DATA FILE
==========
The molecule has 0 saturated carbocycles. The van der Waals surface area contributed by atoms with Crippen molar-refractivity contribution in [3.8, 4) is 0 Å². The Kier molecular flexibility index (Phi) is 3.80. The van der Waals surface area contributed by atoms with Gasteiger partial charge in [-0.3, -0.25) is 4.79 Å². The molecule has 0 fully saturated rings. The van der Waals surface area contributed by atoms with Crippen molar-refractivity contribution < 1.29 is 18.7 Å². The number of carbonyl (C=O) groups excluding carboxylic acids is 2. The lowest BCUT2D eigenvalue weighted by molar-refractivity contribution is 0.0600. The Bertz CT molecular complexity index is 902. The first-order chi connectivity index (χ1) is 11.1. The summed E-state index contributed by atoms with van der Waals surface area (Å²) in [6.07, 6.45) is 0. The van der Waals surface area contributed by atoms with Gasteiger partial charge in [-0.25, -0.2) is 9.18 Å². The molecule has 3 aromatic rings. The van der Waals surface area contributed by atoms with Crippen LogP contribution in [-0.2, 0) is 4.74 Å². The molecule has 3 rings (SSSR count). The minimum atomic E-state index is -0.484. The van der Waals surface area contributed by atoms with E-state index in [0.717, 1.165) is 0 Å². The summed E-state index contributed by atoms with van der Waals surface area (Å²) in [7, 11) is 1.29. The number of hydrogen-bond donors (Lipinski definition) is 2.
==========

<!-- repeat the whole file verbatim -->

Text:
The molecule has 0 saturated carbocycles. The van der Waals surface area contributed by atoms with Crippen molar-refractivity contribution in [3.8, 4) is 0 Å². The Kier molecular flexibility index (Phi) is 3.80. The van der Waals surface area contributed by atoms with Gasteiger partial charge in [-0.3, -0.25) is 4.79 Å². The molecule has 0 fully saturated rings. The van der Waals surface area contributed by atoms with Crippen molar-refractivity contribution < 1.29 is 18.7 Å². The number of carbonyl (C=O) groups excluding carboxylic acids is 2. The lowest BCUT2D eigenvalue weighted by molar-refractivity contribution is 0.0600. The Bertz CT molecular complexity index is 902. The first-order chi connectivity index (χ1) is 11.1. The summed E-state index contributed by atoms with van der Waals surface area (Å²) in [6.07, 6.45) is 0. The van der Waals surface area contributed by atoms with Gasteiger partial charge in [-0.25, -0.2) is 9.18 Å². The molecule has 3 aromatic rings. The van der Waals surface area contributed by atoms with Crippen LogP contribution in [-0.2, 0) is 4.74 Å². The molecule has 3 rings (SSSR count). The minimum atomic E-state index is -0.484. The van der Waals surface area contributed by atoms with E-state index in [0.717, 1.165) is 0 Å². The summed E-state index contributed by atoms with van der Waals surface area (Å²) in [7, 11) is 1.29. The number of hydrogen-bond donors (Lipinski definition) is 2.